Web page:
The Securities and Exchange Commission (SEC) has charged a North Carolina couple with an investment scheme that allegedly scammed approximately 500 investors out of $32.5 million dollars. It is alleged that Sidney Hanson and his wife Charlotte Hanson promised extraordinarily high returns to investors that they met at church gatherings and in other face-to-face meetings. These investors were allegedly persuaded to cash out retirement funds and invest in private loan agreements that the Hansons offered through companies that they controlled. These dozen or so companies were collectively referred to as Queen Shoals Entities.
The SEC alleges that the Hansons had a sales force of at least 45 “consultants” that promised yearly returns to investors of between 8 and 30 percent. The consultants allegedly boasted that the investments were safe and were in a diversified portfolio including treasury bills, foreign currency, and precious metals. However, the SEC claims that the investment funds were not invested as promised and that the majority of the funds went into very risky private investments and were also used to pay commissions to the consultants, pay personal expenses, and to other investors in prior failed business ventures operated by the Hansons.
It is also alleged by the SEC that the Hansons, 61 and 62 respectively, used their knowledge and experience to appeal to elderly investors, and caused these investors to “make all the wrong decisions with their retirement savings.”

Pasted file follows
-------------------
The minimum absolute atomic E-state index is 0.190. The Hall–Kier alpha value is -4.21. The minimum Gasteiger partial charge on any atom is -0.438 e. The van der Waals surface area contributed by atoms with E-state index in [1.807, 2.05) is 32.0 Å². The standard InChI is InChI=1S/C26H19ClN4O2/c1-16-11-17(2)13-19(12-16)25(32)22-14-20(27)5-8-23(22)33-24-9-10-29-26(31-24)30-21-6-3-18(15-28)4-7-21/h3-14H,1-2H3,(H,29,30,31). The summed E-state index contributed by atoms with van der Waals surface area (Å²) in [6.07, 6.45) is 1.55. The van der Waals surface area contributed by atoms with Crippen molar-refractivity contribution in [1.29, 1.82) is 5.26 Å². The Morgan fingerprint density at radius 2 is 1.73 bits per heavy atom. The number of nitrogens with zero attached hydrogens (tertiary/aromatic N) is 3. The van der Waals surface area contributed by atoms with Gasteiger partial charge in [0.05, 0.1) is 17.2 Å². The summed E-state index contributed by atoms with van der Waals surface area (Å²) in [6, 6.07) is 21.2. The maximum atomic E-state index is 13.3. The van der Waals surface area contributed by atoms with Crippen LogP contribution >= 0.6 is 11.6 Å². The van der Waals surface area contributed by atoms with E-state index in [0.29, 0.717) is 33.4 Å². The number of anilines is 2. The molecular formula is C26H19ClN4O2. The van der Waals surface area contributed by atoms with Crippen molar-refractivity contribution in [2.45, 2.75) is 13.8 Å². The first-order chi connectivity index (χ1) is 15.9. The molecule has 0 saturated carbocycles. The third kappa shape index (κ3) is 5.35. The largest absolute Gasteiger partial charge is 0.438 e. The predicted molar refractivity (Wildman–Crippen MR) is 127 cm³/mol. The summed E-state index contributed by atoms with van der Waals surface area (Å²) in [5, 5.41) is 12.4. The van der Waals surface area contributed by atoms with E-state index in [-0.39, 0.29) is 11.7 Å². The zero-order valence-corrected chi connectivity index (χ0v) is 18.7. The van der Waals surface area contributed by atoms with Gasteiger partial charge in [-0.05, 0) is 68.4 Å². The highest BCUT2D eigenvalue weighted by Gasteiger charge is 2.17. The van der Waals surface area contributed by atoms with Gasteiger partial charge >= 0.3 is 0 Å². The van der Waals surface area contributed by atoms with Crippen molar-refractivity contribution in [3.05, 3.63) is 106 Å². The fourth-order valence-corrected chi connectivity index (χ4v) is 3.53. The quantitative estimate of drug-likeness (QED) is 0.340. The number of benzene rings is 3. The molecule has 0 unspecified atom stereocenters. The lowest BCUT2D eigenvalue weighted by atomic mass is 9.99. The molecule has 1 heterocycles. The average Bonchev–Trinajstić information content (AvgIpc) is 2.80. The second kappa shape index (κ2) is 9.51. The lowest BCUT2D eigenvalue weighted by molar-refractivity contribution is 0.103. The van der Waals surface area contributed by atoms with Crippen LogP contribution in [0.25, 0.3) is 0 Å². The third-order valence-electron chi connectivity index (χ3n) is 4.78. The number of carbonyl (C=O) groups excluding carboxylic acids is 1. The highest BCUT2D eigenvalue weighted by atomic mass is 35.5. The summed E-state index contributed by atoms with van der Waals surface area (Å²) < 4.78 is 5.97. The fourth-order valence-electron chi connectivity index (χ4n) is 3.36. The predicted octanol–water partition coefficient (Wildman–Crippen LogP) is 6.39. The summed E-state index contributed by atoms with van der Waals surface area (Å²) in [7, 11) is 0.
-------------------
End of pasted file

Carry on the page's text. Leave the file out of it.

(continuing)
The United State District Judge granted the SEC’s request to freeze the assets of the Hansons’ and granted the SEC’s request for other emergency relief on behalf of the investors on September 3, 2009. The defendants consented to the asset freeze and have agreed to settle the SEC’s charges. They have agreed to permanent injunctions and disgorgement of profits. Additionally they have agreed to financial penalties which will be determined at a later date.
The Commodity Futures Trading Commission (CFTC) also filed charged against the defendants. Further, the U.S. Attorney has entered into a plea agreement with Sidney Hanson where he has plead guilty to securities fraud, mail fraud and promotion of money laundering. The agreement requires that Mr. Hanson face a minimum of 12-year prison sentence.
It is unfortunate that there are individuals who will prey on retirees who have saved their whole lives for retirement. These folks often are not employed or are close to retirement and do not have the time or the means to recover their losses. If you feel as though you have been a victim of investment fraud, you may have a legal claim and a potential avenue for recovery. If you would like to discuss your legal rights, please do not hesitate to contact our firm. Furthermore, if you would like additional information on investment fraud please visit our Investor Resource Center at www.dossfirm.com.